Running a total of 25 minutes, the film was initially shot by Christy Cabanne who was later fired from the production.[6][7] John Emerson was hired and re-shot the film with the help of Tod Browning.[7]


The film was a departure for Fairbanks due to the subject matter and the fact that he generally appeared in feature films, not two-reelers. The Mystery of Leaping Fish was the second film Fairbanks did with director John Emerson, their first being His Picture in the Papers (released in February 1916) which was a hit.[8]

While The Mystery of Leaping Fish is now considered something of a cult film due its comic dealings of drug use,[9][10] Fairbanks hated the film and reportedly wanted to have it withdrawn from circulation.[7]

Musician and film director Rob Zombie has stated that he "really love[s]" The Mystery of the Leaping Fish.[11]

The Mystery of the Leaping Fish was featured in an episode of the documentary series Birth of Hollywood.[12]


  1. ^ a b Basinger, Jeanine (2000). Silent Stars. Wesleyan University Press. p. 108. ISBN 0-819-56451-6. 
  2. ^ Cherchi Usai, Paolo; Bowser, Eileen (2005). Cherchi Usai, Paolo, ed. The Griffith Project: Volume 9: Films Produced in 1916-1918. British Film Institute. p. 103. ISBN 1-844-57097-5. 
  3. ^ The Mystery of the Leaping Fish at
  4. ^ Deflem, Mathieu, ed. (2010). Popular Culture, Crime and Social Control. Emerald Group Publishing. p. 7. ISBN 1-849-50733-3.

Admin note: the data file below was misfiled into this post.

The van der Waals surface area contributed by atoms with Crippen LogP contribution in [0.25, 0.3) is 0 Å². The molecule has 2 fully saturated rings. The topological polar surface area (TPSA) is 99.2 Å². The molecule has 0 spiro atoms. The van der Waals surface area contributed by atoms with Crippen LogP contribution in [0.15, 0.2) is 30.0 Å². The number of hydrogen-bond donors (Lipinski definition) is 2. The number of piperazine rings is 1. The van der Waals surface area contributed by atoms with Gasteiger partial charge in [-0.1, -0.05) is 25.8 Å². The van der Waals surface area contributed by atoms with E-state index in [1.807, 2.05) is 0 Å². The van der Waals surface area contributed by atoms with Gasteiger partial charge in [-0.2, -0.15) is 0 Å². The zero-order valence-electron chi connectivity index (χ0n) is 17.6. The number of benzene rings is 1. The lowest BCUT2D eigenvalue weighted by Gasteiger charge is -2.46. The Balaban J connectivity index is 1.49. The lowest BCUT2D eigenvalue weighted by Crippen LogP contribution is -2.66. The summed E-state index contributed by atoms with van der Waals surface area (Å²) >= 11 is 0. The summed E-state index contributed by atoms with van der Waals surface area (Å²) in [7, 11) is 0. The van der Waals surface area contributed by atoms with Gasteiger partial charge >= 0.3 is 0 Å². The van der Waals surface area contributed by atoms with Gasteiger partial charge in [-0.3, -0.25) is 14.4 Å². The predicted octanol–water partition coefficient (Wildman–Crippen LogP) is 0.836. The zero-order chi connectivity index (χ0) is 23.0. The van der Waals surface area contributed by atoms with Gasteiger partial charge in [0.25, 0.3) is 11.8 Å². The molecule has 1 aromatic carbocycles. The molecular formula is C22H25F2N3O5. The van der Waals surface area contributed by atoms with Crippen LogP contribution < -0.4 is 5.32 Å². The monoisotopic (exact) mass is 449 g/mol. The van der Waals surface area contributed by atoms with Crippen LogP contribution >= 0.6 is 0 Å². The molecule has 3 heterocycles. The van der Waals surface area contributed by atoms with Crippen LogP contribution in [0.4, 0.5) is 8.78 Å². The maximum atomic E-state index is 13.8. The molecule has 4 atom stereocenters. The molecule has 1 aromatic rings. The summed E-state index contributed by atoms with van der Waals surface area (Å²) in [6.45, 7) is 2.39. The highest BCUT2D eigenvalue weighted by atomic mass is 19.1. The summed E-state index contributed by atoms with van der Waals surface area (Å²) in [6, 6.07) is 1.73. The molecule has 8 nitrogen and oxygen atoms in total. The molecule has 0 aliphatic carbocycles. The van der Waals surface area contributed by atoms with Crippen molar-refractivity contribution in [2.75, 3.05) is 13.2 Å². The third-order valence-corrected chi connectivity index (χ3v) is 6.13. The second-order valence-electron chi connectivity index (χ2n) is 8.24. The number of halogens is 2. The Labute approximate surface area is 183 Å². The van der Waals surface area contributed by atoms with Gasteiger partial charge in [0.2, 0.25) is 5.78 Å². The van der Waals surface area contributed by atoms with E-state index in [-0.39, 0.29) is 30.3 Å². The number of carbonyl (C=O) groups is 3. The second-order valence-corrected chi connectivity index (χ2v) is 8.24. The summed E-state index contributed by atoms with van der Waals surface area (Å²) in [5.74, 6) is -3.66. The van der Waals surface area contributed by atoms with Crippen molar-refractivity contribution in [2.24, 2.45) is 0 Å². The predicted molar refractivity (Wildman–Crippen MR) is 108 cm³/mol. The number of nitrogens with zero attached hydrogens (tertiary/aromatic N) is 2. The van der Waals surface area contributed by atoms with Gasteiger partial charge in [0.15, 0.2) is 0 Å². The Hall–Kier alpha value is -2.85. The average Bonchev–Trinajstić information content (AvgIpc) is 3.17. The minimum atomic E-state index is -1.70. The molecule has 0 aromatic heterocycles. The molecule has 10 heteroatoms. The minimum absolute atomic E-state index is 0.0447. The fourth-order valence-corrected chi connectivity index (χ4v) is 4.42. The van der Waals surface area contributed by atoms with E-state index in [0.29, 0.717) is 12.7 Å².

5. ^ Stevenson, Jack (2000). Addicted: The Myth and Menace of Drugs in Film. Creation Books. ISBN 1-84068-023-7. 
  6. ^ Soister, John T. (2012). American Silent Horror, Science Fiction and Fantasy Feature Films, 1913-1929. McFarland. p. 159. ISBN 0-786-48790-9. 
  7. ^ a b c Vance, Jeffrey (2008). Cushman, Robert, ed. Douglas Fairbanks. University of California Press. p. 36. ISBN 0-520-25667-0. 
  8. ^ Eagan, Daniel (2010). America's Film Legacy: The Authoritative Guide to the Landmark Movies in the National Film Registry. Continuum International Publishing Group. p. 61. ISBN 0-826-42977-7. 
  9. ^ Vance 2008 p.35
  10. ^ Lombardi, Frederic (2013). Allan Dwan and the Rise and Decline of the Hollywood Studios. McFarland. p. 63. ISBN 0-786-43485-6. 
  11. ^ Fortune, Doug (31 October 2013). "Rob Zombie on loving any and all silent movies". A.V. Club. Onion Inc. Retrieved 1 April 2013. "There’s another film that we screened that night that I really love called Mystery Of The Leaping Fish. Have you seen that one? [...] It’s this really weird movie with Douglas Fairbanks. He plays this character, if you can believe this, called Coke Ennyday. He’s like a Sherlock Holmes-type character, but all he does is massive amounts of coke throughout the movie, and never solves a crime." 
  12. ^ "Episode 2". Birth of Hollywood. Season 1. Episode 2. 3 June 2011. BBC. BBC Two. Retrieved 1 April 2013.